The third aspect of Paul’s concept of authority involved the Corinthians themselves. Paul understood them to be the sphere where his authority and power were exercised (10:13-16). Paul was not one to build on any other man’s foundation (Rom. 15:20). As his field of ministry, he did not lord his authority over them, but insisted that they recognize it voluntarily (1:21-24). Paul and his companions had carried the death of Jesus in their own bodies that the life of Jesus might be revealed in their bodies (4:10); they despaired even of life as their hearts felt the sentence of death in order that they might rely on God rather than themselves (1:8-9); they were outwardly wasting away while being renewed inwardly day by day (4:16); and they suffered numerous hardships (6:4-11). Death was working in the apostles so that life could work in the Corinthians (4:12). The apostles had endured all of these sufferings in order to benefit the Corinthians (4:15). The cumulative effect of the apostle’s suffering and preaching was that more and more people might be reached, thereby causing an overflow of thanksgiving to the “glory of God.”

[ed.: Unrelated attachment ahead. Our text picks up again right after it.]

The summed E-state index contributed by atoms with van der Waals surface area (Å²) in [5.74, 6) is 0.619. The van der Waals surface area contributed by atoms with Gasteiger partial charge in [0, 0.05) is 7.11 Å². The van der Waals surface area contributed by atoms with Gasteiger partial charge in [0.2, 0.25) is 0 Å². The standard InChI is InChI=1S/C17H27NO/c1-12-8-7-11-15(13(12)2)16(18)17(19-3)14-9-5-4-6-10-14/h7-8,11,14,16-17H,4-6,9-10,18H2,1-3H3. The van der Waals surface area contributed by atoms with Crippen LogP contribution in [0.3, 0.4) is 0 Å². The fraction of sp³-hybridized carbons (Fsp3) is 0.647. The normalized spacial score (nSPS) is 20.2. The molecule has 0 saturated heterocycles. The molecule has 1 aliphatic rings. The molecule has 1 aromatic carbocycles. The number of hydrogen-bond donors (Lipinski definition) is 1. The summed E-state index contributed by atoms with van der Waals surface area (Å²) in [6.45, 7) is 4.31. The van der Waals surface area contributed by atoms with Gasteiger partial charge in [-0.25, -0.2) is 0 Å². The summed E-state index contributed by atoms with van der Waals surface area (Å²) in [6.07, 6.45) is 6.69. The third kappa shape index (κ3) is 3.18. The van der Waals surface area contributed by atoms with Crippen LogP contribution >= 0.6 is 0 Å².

In spite of the sufferings Paul and his co­workers had experienced, the opponents flaunted their credentials (3:1) and attempted to discredit the apostle’s reputation (10:18). Paul did not enjoy boasting, but he could easily produce credentials of suffering and heightened spiritual experiences if necessary (12:1-6). Although he thought it foolish to boast, he boasted of that which exposed his weakness (11:30). Paul boasted gladly about his weaknesses, suffering, insults, and difficulties. For when he was weak, then he was made strong by Christ’s power working effectively in him (12:9-10). His boasting was never in himself, but in the Lord (10:17).